Pol Light Moment #20 is when Theodore Roosevelt's Mississippi hunting trip in November, 1902 inspired the teddy bear. Theodore Roosevelt was the 26th President of the United States, serving from 1901-1909.
On November 14, 1902, President Theodore Roosevelt was on a bear hunting trip near Onward, Mississippi with several other people. To his disappointment Roosevelt had been unable to kill a bear for the first 3 days of the trip, so his aides, including the guide Holt Collier, captured a weak and old black bear and tied it to a tree for Roosevelt to easily kill. Theodore Roosevelt refused to shoot the defenseless bear as part of the sport hunt, but because the bear was injured he directed that someone else shoot the bear and put it out of it's misery (Source).
The incident of Theodore Roosevelt refusing to shoot a bear that was tied to a tree spawned the idea for a cartoon, which influenced the development of a toy known to this day as the teddy bear. The following is the cartoon of this moment that was done by Clifford Kennedy Berryman and was published in the Washington Post on November 16, 1902. Morris Michtom saw the cartoon and created a toy bear called "Teddy's Bear". The toy was so widely popular that it led Morris Michtom to start the Ideal Toy and Novelty Company in 1903 (Source).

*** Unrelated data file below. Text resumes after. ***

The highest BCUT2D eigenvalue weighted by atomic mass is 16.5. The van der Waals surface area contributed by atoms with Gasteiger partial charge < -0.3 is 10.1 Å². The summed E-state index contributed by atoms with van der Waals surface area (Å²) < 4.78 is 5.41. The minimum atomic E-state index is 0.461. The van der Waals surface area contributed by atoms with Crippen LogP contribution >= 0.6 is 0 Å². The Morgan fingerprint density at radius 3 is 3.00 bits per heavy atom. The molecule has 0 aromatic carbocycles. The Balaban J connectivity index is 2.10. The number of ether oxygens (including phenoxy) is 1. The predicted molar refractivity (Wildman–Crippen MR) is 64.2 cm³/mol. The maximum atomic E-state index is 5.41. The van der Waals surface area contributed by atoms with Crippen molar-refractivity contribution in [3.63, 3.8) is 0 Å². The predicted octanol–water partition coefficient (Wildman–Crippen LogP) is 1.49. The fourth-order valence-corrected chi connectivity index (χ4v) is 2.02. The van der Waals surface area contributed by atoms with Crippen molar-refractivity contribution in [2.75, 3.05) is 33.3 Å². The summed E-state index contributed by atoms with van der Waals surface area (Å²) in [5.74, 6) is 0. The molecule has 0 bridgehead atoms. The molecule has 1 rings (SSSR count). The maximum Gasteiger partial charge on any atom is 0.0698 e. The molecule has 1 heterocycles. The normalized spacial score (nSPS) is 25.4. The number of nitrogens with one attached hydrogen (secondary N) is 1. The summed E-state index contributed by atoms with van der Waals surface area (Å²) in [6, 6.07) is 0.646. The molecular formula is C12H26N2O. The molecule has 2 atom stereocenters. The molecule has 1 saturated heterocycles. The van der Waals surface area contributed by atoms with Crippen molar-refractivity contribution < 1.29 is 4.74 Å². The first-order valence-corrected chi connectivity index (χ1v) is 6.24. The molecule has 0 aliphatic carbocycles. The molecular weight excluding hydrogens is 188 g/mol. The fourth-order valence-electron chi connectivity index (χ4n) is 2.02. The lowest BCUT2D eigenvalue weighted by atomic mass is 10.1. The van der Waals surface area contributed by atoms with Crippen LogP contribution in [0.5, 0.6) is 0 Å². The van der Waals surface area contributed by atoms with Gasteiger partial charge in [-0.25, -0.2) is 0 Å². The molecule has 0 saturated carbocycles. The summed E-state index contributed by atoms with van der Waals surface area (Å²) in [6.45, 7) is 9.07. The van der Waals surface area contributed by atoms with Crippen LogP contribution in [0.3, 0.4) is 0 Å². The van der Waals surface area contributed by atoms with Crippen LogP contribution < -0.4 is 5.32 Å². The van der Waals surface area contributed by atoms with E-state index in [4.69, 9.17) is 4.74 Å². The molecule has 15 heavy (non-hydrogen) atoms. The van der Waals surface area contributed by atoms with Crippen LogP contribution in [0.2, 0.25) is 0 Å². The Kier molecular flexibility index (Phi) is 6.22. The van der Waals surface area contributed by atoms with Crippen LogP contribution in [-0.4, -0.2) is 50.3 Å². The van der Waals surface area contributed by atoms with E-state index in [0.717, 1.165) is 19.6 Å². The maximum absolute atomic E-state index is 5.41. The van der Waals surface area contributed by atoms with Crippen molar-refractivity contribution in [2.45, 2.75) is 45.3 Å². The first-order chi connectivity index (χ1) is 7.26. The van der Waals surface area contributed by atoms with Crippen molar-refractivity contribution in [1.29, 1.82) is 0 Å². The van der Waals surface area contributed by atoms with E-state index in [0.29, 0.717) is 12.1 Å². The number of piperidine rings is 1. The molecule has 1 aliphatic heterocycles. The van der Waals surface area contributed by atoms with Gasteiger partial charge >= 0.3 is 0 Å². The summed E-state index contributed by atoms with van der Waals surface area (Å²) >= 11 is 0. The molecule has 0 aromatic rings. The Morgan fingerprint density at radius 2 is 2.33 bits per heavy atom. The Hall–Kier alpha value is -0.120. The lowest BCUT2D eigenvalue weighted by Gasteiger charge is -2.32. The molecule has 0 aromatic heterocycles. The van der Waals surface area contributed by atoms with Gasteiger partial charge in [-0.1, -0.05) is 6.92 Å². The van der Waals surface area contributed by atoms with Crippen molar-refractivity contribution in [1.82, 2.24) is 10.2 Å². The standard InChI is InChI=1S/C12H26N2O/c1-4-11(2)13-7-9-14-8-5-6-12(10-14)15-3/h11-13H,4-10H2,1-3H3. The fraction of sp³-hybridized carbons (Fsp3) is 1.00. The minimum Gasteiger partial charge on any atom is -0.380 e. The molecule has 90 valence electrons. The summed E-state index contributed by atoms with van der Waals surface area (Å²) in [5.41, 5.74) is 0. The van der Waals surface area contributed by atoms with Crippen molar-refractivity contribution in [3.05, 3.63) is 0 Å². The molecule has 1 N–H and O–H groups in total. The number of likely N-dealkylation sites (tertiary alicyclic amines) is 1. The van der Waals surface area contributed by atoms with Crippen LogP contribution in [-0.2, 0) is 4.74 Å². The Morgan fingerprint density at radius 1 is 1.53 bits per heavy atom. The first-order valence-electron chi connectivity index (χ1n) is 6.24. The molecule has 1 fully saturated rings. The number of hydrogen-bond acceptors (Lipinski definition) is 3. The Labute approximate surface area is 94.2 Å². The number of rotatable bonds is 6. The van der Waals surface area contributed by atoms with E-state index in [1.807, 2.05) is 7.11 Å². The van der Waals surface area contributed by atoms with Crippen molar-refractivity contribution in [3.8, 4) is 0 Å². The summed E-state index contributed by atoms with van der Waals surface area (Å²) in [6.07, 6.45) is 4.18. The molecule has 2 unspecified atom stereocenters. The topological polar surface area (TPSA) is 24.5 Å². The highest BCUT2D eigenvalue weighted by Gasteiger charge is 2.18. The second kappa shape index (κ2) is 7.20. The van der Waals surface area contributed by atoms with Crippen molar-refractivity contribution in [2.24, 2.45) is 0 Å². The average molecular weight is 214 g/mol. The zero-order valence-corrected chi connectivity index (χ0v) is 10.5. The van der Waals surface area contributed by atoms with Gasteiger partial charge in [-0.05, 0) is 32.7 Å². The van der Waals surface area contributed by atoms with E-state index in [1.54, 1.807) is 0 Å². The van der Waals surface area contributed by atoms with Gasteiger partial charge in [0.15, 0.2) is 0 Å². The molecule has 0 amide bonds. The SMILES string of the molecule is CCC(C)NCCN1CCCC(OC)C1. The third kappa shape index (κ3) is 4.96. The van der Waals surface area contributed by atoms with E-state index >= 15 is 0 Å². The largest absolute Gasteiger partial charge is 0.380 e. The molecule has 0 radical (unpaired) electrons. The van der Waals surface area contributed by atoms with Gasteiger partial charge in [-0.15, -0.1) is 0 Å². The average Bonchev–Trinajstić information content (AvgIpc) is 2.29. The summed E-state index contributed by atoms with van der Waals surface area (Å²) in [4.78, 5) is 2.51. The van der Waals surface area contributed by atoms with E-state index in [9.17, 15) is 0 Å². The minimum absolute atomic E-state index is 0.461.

This video explains the story of Theodore Roosevelt inspiring the Teddy Bear.
For more information on Theodore Roosevelt inspiring the Teddy Bear visit the Kids Corner at Theodore Roosevelt Association.
Pol Light does not endorse political candidates. We present a brighter side to politics when they are found on either side of the aisle. We don't have to agree with all of a person's politics to recognize these bright moments.
Photos: The photo at the top of this post of Theodore Roosevelt is in the Public Domain. The cartoon of Teddy Roosevelt's hunting trip that inspired the Teddy Bear is also in the Public Domain.